Backgrounds of My Families

This is some background information for the eight families (mine and my wife’s) of my grandparents’ generation.

Harris

Our Harris family is of English decent. Their ancestry can be traced back to the earliest days of our country. John Earl Harris was born in Greenfield, Saratoga Co., NY in 1798. He married Nancy Ormsbee in 1820. The Ormsbee family originally came to America in the 1630′s, settling in Maine, Massachusetts and Rhode Island. Nancy’s father Joshua fought in the Revolutionary War and travelled to Greenfield with his family around 1796. John Earl, Nancy and their descendents moved on to Pierpont Ohio, Town of Morgan Indiana, and eventually Cato, Manitowoc Co., WI. There, they engaged in the mill business. Related families include Seybold, Protz, Cleveland, Ormsbee, Benjamin, Newcomb and Bradford.

Harvey

George Harvey and his wife Elizabeth (Louden) were married in England in 1859. Soon after, they came to America and settled in Leoni Twp., Jackson Co., Michigan. Their son and grandson farmed on Harvey Road in Waterloo Twp., Jackson Co., MI. Related families include Musbach, Louden, Notten and Kruse.

Hau

Came to America from Prussia in the early 1860′s. According to family stories, Wilhelm Hau was a land owner in Prussia. He settled in Russel Twp., Sheboygan Co., Wisconsin. He married Kathrine Tuepper in January of 1869. Her family was also from Prussia and settled in Marshfield Twp., Fond du Lac Co., WI, where they farmed. Wilhelm and Kathrine’s descendants remained in the county, with our family owning a restaurant in Fond du Lac. Related families include Fuhrmann, Tuepper and Michels.

Heim

Our Heim family came to America in the 1840′s. Damian Heim was born in Steinbach Germany in 1815. His wife, Regina, was from the same area. They settled in Sylvan Twp., Washtenaw Co., Michigan. Related families include Gage, Hoppe, Parker, Knight and Lombard.

Hela/Heller

Laurentius Hela, his wife Elizabeth (Fleming), and their five children arrived in America from Prussia/Poland in May of 1866. They settled in Princeton, Green Lake Co., Wisconsin. Their grandson, Francis (Frank) married Catherine Jackowski in 1905. Her family was also from Prussia/Poland. Frank worked in the granite quarry in Montello, WI. Related families include Jackowski, Soda and Swiderski.

LeVan

The LeVan family was among the German-speaking French Huguenot refugees who fled from France to Holland, probably after the Revocation of the Edict of Nantes in 1685. Family tradition says they were manufacturers of brocade and taffetas in their native country, and that they were of considerable wealth.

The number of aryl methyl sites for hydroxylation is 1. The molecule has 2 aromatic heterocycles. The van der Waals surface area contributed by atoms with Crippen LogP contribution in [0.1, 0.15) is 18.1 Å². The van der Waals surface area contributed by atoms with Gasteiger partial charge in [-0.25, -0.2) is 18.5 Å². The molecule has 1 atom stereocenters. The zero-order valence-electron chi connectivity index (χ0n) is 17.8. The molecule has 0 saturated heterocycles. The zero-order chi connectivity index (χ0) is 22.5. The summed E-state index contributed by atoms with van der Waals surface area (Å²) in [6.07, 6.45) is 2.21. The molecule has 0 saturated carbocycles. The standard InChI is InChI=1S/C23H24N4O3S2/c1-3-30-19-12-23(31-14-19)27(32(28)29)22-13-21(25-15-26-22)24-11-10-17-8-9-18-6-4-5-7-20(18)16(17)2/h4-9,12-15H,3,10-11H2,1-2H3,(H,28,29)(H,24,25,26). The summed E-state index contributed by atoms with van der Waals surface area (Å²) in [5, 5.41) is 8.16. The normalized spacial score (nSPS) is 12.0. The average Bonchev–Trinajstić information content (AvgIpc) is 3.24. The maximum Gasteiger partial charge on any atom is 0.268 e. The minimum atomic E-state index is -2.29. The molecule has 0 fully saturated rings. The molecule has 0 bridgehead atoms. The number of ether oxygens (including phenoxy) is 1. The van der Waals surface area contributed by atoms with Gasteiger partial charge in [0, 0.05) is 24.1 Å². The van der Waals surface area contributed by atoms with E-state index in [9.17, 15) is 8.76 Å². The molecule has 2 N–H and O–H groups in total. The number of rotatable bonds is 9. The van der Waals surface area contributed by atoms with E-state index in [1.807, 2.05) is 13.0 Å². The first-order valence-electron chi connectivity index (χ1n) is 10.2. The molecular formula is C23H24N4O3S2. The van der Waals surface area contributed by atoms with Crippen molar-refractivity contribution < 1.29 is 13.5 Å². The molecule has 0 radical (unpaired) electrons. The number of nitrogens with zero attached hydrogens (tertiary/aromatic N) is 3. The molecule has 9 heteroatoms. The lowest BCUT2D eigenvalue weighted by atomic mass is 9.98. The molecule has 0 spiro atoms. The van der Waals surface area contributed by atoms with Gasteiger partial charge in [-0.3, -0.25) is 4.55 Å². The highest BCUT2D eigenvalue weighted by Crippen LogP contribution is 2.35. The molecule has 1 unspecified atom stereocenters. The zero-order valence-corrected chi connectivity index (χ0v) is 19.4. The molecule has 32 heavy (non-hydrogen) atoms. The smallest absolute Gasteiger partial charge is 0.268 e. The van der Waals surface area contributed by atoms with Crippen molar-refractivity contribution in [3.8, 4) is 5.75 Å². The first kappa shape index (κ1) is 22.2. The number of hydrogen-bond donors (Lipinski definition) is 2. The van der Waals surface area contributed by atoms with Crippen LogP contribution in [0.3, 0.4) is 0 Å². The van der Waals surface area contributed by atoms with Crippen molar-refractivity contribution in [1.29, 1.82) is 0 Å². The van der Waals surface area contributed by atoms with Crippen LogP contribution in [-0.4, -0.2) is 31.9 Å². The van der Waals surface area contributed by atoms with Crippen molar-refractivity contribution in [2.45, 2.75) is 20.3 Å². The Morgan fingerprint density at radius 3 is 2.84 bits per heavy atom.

Jacob LeVan was born about 1702 in Amsterdam. Records indicate he came to America around 1717. Jacob married Mary about 1725 in Maxatawny Twp., Berks Co., Pennsylvania. The family lived for many generations in Berks Co. They moved to Logan Co., Ohio and eventually to Waterloo Twp., Jackson Co., Michigan. Related families include Robison, Winner, Leymaster and Leidigh.

McConnell

Our McConnell family can only be traced back to the early 1800′s. Charles Russell McConnell was born in New York in 1828. He married Sophia Laib in Kent Co., Michigan in 1859. She was born in Ohio in 1837. They farmed in Carmel Twp., Eaton Co., MI. Related families include Bradley, Laib, Blackmer, Kimball and Lankton.

Voiland/Weller

Originated from the town of Essert in the Territory of Belfort, France. Charles Xavier (Jean Baptiste) Voiland, his wife Adelaide (Perrin) and their children arrived at Castle Garden in New York City in December of 1857. His son Joseph Voiland and wife Felicitée Marie (Sadie) Romond arrived in New York City in May of 1857. Sadie’s family was from the town of Urcerey, also in the Territory of Belfort. Joseph and Sadie traveled to Buffalo, NY, and then settled in Little Wolf Twp., Waupaca County, Wisconsin.

The family name was changed to “Weller” when their children started school in Wisconsin. Their German school teacher couldn’t pronounce the French name “Voiland” and so it was changed to reflect the German pronunciation “Weller”. Their descendants remained in Waupaca County, with our family living in Clintonville and owning a hardware store. Related families include Heinke, Romond and Eglin.